Envoys hail Somalia talks a success
Diplomats are cautiously optimistic that the recent conference on Somalia in London would succeed where others had failed because a “window of opportunity” had been created with an improved security situation on the ground.
Envoys praised the UK for taking the initiative, which attracted 55 delegates including heads of state from frontline states as well as UN Secretary General Ban Ki Moon, the Transitional Federal Government, the AU, IGAD, development partners, international institutions, diaspora organisations as well as Somali political forces outside the TFG.
Speaking to Embassy at the close of the conference, the Ambassador of Ethiopia, Mr Berhanu Kebede, said the international community had shown “more resolve” to bring about peace and stability.
“Military success registered against al-Shabaab is a major reason for the international community to move fast and make the best use of the conducive environment created,” he added.
Threat of terrorism
The announcement that al-Shabaab was throwing in its lot with al Qaeda also concentrated minds, added Ambassador Kebede. “The international community has clearly understood that if Somalia is left alone it will be a breeding ground for terrorism and extremism which is not only a danger to Somalia but to the region and the international community.”
Reports that young members of the Somali diaspora were being radicalised and trained in Somalia to bring terrorism to the streets of Europe and America was another reason for urgency.
“All European countries have a Somali diaspora and the terrorist risk radicalised youths pose to our security was brought home to us,” said one EU Ambassador.
In addition to a UN resolution to boost the African Union Mission in Somalia (AMISOM) troop numbers, other non-military measures to combat terrorism were discussed at the meeting, including a Financial Action Task Force to disrupt the terrorist finances.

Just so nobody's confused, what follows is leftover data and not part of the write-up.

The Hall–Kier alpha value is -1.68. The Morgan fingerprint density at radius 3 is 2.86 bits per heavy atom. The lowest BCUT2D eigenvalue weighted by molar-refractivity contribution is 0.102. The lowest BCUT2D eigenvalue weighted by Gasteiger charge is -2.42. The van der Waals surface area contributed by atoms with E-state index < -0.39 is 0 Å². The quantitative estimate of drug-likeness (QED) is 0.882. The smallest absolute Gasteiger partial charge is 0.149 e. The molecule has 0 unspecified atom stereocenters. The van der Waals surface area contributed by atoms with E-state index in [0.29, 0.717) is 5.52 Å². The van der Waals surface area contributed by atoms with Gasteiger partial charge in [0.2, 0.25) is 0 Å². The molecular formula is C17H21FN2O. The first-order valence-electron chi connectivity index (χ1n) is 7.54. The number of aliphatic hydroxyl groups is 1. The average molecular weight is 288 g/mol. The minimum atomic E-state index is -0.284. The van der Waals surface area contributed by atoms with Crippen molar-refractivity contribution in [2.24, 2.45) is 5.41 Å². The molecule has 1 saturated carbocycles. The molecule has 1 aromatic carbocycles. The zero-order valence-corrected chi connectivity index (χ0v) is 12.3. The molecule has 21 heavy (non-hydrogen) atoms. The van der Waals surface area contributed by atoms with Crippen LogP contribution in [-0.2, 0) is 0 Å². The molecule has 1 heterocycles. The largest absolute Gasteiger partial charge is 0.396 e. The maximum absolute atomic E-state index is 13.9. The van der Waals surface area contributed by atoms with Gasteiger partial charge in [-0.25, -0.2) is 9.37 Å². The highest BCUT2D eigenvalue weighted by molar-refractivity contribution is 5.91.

Attending the conference was IMO Secretary General, Mr Koji Sekimizu, who pledged to “redouble” the efforts of the IMO in supporting the signatory states of the Djibouti Code of Conduct, which acts to protect the shipping lanes along the coast of Somalia.
But he also added that the root causes for piracy lay on the land: “The Conference agreed that piracy cannot be solved by military means alone and reiterated the importance of supporting local communities to tackle the underlying causes of piracy and improving effective use of Somali coastal waters through regional maritime capacity-building measures.”
The conference also discussed ways to improve judicial capacity including the creation of specialised courts dealing with piracy in Somalia itself so that pirates could be captured, prosecuted and detained.
With the term of the Transitional Federal Institutions coming to an end in August, delegates said there should be no further extensions and that lack of clarity on future arrangements could derail the fragile gains made.
Plans were discussed to help Somalia convene a constituent assembly that would be representative of the views of the Somali people of all regions and constituencies, including women.
“When all these factors are put together there is no reason why, this time, we should not succeed in securing peace in Somalia,” concluded Ambassador Kebede.